Hi Ian, thanks for your question. A famous biologist once said “Nothing in biology makes sense except in the light of evolution” and I agree with him. Understanding how evolution happens helps us to explain why life is the way it is – why does this animal look like this? Why does it behave like that? Why do some bacteria make us ill? Why do men and women look different? Why do ducks have such weirdly-shaped willies? (Go on, Google this one!) The list goes on and on.
Without evolution, biology would just be like stamp collecting – describing species and collecting them without ever being able to understand how and why they exist. And that would be really dull and not very rewarding.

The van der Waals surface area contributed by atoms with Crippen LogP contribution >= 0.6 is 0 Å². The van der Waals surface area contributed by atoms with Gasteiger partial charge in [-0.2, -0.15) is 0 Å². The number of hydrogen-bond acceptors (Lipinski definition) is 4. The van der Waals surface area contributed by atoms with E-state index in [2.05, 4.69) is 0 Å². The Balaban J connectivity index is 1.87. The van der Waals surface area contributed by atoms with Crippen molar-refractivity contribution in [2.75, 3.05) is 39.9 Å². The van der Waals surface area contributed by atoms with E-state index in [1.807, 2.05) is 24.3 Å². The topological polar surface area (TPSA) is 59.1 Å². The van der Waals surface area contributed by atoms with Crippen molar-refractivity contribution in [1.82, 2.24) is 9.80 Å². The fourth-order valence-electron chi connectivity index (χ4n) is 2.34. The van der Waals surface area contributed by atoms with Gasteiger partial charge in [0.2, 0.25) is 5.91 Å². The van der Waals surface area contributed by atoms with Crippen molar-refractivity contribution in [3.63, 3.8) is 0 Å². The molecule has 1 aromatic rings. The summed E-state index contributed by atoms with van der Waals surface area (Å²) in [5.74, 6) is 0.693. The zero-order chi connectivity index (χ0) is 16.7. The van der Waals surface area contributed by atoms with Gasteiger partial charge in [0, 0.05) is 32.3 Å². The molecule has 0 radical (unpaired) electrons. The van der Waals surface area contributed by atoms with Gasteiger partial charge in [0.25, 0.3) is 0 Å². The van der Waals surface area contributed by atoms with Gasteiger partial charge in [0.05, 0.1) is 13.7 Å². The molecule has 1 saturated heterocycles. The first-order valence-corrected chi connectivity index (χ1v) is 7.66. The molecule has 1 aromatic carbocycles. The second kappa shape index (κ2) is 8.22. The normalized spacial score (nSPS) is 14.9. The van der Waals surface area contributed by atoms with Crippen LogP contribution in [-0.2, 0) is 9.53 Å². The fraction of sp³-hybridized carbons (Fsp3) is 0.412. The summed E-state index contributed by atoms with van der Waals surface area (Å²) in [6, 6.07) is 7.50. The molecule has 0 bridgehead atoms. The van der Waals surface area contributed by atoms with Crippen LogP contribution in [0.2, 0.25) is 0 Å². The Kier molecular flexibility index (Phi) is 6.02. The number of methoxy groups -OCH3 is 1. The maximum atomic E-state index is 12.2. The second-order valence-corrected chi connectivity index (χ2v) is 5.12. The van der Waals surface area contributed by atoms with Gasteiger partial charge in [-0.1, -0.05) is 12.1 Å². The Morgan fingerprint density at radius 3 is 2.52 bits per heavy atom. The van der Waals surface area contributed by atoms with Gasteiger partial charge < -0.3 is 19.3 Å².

On a more practical level, if we understand something of the evolution and ecology then it can help us work out how animals and plants might respond to changes in human behaviour (like land use, farming, climate change etc).
But ultimately, to me, evolutionary theory is just beautiful. It gives us a mental framework to try to understand life and how we got here. I also love the fact that randomness and chance plays such an important role in explaining evolution – the fuzzy edges are sometimes the most interesting parts of science.
If you’re interested in evolution then there are some great books out there – ‘Almost Like A Whale’ by Steve Jones is a really good read.